—Jon Thompson, Free Verse
Depending on the poem, the laughter here is by turns bitter, wistful even playful, but typically inflected by a sense of enigma. Returning again and again to songs and singing, to voices and voicelessness, Palmer continues to push the boundaries of poetry with dream songs that explore the place of poetry in a surreal world ‘where headless horseman sing/fevered songs/of self and war.’ Palmer writes with uncanny precision about this world, a world that this book finds to be as beautiful as it is violated, and his poetry often achieves an ecstatic pitch, but one in which pain is rarely absent.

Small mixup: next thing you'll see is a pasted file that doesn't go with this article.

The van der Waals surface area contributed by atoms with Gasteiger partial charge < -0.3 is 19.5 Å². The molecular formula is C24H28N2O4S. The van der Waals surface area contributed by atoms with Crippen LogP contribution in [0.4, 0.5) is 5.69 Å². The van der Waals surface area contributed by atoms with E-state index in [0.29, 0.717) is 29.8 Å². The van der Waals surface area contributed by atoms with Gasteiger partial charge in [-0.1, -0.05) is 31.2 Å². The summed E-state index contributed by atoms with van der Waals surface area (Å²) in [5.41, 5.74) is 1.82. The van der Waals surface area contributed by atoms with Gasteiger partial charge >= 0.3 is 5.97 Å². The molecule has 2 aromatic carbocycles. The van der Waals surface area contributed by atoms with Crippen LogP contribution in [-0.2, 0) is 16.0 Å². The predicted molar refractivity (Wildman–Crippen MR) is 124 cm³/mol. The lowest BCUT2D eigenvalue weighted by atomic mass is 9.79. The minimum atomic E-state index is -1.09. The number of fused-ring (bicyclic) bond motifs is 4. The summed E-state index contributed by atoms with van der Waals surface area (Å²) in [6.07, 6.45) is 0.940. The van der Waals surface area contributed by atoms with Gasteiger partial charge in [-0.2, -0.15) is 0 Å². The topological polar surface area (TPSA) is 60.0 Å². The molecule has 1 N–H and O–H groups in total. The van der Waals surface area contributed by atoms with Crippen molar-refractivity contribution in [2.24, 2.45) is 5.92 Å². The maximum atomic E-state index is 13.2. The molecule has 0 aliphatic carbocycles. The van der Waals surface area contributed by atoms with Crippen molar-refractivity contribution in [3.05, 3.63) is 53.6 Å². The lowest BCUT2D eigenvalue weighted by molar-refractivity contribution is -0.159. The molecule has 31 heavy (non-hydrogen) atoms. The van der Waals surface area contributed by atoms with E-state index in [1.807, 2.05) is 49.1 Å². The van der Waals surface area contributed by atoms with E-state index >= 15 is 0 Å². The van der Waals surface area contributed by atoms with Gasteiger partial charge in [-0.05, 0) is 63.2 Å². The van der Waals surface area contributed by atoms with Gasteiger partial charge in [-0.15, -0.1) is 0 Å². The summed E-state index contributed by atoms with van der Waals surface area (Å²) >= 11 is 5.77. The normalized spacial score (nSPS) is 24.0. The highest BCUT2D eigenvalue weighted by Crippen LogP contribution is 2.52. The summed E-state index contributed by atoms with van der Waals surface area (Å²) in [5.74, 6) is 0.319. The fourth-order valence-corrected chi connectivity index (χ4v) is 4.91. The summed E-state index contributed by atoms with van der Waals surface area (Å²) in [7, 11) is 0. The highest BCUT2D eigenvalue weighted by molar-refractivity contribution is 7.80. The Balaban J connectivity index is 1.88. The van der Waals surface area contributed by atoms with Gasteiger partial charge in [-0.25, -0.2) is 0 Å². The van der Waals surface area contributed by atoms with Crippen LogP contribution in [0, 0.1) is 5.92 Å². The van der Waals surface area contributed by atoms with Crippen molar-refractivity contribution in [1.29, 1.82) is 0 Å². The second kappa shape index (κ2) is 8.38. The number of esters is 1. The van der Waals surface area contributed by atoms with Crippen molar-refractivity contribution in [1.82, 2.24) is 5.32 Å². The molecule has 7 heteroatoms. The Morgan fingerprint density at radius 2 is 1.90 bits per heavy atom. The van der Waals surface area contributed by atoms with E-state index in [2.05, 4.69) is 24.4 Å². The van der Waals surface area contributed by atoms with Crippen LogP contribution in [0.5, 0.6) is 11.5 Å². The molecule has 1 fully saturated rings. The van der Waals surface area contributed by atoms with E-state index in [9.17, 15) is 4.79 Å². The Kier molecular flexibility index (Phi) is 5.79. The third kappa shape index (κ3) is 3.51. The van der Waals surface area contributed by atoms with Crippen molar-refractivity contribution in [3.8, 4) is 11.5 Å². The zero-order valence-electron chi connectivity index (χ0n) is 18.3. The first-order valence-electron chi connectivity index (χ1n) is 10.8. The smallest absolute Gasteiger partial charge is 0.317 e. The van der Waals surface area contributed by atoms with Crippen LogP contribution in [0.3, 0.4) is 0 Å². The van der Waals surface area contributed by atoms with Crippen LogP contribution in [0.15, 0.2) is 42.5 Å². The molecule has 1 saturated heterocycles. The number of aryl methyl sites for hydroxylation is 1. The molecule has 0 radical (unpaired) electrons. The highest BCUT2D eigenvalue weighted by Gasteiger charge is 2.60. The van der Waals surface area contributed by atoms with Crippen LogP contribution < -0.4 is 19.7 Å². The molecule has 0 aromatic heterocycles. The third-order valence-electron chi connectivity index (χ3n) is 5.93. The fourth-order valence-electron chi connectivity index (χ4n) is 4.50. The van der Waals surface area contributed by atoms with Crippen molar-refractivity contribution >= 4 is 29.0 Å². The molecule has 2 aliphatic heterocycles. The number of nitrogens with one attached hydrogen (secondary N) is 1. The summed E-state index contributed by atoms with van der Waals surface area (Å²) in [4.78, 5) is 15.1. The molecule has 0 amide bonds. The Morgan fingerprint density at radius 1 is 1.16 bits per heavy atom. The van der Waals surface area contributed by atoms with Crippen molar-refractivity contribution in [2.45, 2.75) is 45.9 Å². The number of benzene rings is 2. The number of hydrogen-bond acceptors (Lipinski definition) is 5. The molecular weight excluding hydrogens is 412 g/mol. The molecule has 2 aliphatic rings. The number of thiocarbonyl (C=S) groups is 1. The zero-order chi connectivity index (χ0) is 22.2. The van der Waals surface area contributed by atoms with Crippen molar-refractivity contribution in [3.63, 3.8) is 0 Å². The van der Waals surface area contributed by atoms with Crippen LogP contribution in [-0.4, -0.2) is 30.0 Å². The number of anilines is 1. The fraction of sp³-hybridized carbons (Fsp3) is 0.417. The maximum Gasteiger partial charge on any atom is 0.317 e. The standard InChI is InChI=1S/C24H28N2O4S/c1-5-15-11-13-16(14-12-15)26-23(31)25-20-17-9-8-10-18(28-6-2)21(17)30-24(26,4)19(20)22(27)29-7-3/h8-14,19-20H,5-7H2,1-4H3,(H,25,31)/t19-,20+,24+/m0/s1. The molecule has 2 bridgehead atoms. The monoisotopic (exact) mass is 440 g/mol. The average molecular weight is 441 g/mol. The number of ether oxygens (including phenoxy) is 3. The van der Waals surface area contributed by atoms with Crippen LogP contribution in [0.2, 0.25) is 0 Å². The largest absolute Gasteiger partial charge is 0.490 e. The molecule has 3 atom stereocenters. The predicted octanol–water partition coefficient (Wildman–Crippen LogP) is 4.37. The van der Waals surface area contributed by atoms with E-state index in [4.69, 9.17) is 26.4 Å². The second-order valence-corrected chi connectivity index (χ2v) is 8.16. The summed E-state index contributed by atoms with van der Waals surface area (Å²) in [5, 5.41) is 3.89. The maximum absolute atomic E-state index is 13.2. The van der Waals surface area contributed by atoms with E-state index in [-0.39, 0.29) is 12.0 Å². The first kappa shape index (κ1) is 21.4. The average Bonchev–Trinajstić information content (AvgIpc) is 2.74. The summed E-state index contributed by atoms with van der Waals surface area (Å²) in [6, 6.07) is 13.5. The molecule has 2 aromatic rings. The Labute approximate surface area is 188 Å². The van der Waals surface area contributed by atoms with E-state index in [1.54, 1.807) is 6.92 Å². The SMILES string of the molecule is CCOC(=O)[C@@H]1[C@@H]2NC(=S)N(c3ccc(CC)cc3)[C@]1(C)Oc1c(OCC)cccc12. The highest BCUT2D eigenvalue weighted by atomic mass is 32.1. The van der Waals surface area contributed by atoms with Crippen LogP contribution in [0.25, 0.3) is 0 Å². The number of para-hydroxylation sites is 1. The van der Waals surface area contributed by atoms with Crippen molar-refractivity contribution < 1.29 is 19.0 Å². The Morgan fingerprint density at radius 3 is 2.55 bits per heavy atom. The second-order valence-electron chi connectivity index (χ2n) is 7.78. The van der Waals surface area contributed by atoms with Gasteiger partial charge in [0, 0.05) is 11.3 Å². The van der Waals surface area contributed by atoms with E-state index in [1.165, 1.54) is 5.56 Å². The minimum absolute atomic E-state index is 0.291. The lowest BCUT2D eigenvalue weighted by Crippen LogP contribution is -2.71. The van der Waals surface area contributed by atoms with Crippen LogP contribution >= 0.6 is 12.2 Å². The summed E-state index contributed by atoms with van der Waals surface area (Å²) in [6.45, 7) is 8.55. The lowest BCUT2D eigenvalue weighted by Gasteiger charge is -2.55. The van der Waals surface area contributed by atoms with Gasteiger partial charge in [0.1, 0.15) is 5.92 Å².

—Benjamin Hollander, New York Times Book Review
The music in these verses never exhausts itself […] Palmer recomposes the measures of poetic song for our time.
The Laughter of the Sphinx…manages to cut deep into the unknowable appeal of the best poetry, some of which Palmer can claim to have written.
Palmer is among America’s most elegant—and abstract—heirs to modernist poetry.
Even more than its music, it emanates silence.
The most influential avant-gardist working, and perhaps the greatest poet of his generation. His genius is for making the world strange again.
—Citation for the Poetry Society of America’s Wallace Stevens Award
The foremost experimental poet of his generation, and perhaps of the last several generations.
—The New York Times Book Review
Magnificent … an astringent blend of surrealism and symbolism.